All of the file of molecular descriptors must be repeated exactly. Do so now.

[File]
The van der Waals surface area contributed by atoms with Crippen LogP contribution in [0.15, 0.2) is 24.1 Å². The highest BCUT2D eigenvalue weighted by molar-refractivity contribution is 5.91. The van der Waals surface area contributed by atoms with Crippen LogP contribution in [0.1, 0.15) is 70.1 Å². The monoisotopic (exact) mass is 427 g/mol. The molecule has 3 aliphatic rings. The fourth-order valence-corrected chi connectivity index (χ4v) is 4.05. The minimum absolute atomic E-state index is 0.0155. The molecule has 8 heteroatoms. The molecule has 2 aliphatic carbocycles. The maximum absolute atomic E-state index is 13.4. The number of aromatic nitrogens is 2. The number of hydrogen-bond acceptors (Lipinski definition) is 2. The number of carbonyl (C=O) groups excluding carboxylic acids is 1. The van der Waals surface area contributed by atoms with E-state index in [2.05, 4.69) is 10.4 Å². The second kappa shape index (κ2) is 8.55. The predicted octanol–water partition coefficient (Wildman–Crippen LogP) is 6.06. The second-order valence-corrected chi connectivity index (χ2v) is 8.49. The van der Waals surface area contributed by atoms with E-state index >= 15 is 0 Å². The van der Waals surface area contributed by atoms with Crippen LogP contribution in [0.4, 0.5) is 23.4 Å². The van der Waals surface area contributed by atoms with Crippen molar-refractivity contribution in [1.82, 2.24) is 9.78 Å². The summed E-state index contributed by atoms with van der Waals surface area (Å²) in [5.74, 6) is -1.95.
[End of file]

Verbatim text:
The van der Waals surface area contributed by atoms with Crippen LogP contribution in [0.15, 0.2) is 24.1 Å². The highest BCUT2D eigenvalue weighted by molar-refractivity contribution is 5.91. The van der Waals surface area contributed by atoms with Crippen LogP contribution in [0.1, 0.15) is 70.1 Å². The monoisotopic (exact) mass is 427 g/mol. The molecule has 3 aliphatic rings. The fourth-order valence-corrected chi connectivity index (χ4v) is 4.05. The minimum absolute atomic E-state index is 0.0155. The molecule has 8 heteroatoms. The molecule has 2 aliphatic carbocycles. The maximum absolute atomic E-state index is 13.4. The number of aromatic nitrogens is 2. The number of hydrogen-bond acceptors (Lipinski definition) is 2. The number of carbonyl (C=O) groups excluding carboxylic acids is 1. The van der Waals surface area contributed by atoms with E-state index in [2.05, 4.69) is 10.4 Å². The second kappa shape index (κ2) is 8.55. The predicted octanol–water partition coefficient (Wildman–Crippen LogP) is 6.06. The second-order valence-corrected chi connectivity index (χ2v) is 8.49. The van der Waals surface area contributed by atoms with E-state index >= 15 is 0 Å². The van der Waals surface area contributed by atoms with Crippen LogP contribution in [0.4, 0.5) is 23.4 Å². The van der Waals surface area contributed by atoms with Crippen molar-refractivity contribution in [1.82, 2.24) is 9.78 Å². The summed E-state index contributed by atoms with van der Waals surface area (Å²) in [5.74, 6) is -1.95.